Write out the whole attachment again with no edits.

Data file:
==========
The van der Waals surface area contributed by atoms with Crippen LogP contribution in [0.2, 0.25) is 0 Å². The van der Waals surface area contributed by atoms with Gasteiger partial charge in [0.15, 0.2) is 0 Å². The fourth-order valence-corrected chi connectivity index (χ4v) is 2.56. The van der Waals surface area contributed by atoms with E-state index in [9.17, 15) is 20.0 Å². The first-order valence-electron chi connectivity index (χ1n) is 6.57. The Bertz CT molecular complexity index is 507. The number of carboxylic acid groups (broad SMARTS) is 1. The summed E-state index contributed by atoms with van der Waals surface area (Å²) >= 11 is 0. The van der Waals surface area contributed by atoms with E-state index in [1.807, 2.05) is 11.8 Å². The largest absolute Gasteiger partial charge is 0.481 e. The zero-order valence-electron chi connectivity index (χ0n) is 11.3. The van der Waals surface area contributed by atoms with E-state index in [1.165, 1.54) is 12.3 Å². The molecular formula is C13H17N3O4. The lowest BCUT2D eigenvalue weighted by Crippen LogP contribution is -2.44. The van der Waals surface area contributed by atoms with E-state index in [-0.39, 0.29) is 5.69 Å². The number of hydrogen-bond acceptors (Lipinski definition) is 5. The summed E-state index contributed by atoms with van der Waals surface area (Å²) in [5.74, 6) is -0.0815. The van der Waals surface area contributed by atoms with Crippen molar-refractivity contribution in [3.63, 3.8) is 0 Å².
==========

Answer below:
The van der Waals surface area contributed by atoms with Crippen LogP contribution in [0.2, 0.25) is 0 Å². The van der Waals surface area contributed by atoms with Gasteiger partial charge in [0.15, 0.2) is 0 Å². The fourth-order valence-corrected chi connectivity index (χ4v) is 2.56. The van der Waals surface area contributed by atoms with E-state index in [9.17, 15) is 20.0 Å². The first-order valence-electron chi connectivity index (χ1n) is 6.57. The Bertz CT molecular complexity index is 507. The number of carboxylic acid groups (broad SMARTS) is 1. The summed E-state index contributed by atoms with van der Waals surface area (Å²) >= 11 is 0. The van der Waals surface area contributed by atoms with E-state index in [1.807, 2.05) is 11.8 Å². The largest absolute Gasteiger partial charge is 0.481 e. The zero-order valence-electron chi connectivity index (χ0n) is 11.3. The van der Waals surface area contributed by atoms with E-state index in [1.165, 1.54) is 12.3 Å². The molecular formula is C13H17N3O4. The lowest BCUT2D eigenvalue weighted by Crippen LogP contribution is -2.44. The van der Waals surface area contributed by atoms with E-state index in [-0.39, 0.29) is 5.69 Å². The number of hydrogen-bond acceptors (Lipinski definition) is 5. The summed E-state index contributed by atoms with van der Waals surface area (Å²) in [5.74, 6) is -0.0815. The van der Waals surface area contributed by atoms with Crippen molar-refractivity contribution in [3.63, 3.8) is 0 Å².